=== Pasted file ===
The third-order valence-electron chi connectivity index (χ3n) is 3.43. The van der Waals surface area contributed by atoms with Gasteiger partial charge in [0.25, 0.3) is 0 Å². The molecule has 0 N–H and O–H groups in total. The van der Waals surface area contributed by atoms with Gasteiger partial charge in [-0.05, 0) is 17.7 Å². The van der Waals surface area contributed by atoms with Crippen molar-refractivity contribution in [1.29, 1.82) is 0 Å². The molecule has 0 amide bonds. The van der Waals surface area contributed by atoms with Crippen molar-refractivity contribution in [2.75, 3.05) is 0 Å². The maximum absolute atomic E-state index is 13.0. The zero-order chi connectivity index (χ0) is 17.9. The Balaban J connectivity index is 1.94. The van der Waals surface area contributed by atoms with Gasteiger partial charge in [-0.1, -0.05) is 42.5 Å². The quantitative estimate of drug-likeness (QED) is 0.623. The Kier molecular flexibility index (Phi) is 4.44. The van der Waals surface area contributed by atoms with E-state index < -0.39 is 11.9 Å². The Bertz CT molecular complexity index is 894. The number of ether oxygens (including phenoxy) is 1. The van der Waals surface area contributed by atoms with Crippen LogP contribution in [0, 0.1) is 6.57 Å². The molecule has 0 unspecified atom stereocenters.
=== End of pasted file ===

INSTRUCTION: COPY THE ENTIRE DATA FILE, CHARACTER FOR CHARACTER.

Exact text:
The third-order valence-electron chi connectivity index (χ3n) is 3.43. The van der Waals surface area contributed by atoms with Gasteiger partial charge in [0.25, 0.3) is 0 Å². The molecule has 0 N–H and O–H groups in total. The van der Waals surface area contributed by atoms with Gasteiger partial charge in [-0.05, 0) is 17.7 Å². The van der Waals surface area contributed by atoms with Crippen molar-refractivity contribution in [1.29, 1.82) is 0 Å². The molecule has 0 amide bonds. The van der Waals surface area contributed by atoms with Crippen molar-refractivity contribution in [2.75, 3.05) is 0 Å². The maximum absolute atomic E-state index is 13.0. The zero-order chi connectivity index (χ0) is 17.9. The Balaban J connectivity index is 1.94. The van der Waals surface area contributed by atoms with Gasteiger partial charge in [-0.1, -0.05) is 42.5 Å². The quantitative estimate of drug-likeness (QED) is 0.623. The Kier molecular flexibility index (Phi) is 4.44. The van der Waals surface area contributed by atoms with E-state index < -0.39 is 11.9 Å². The Bertz CT molecular complexity index is 894. The number of ether oxygens (including phenoxy) is 1. The van der Waals surface area contributed by atoms with Crippen LogP contribution in [0, 0.1) is 6.57 Å². The molecule has 0 unspecified atom stereocenters.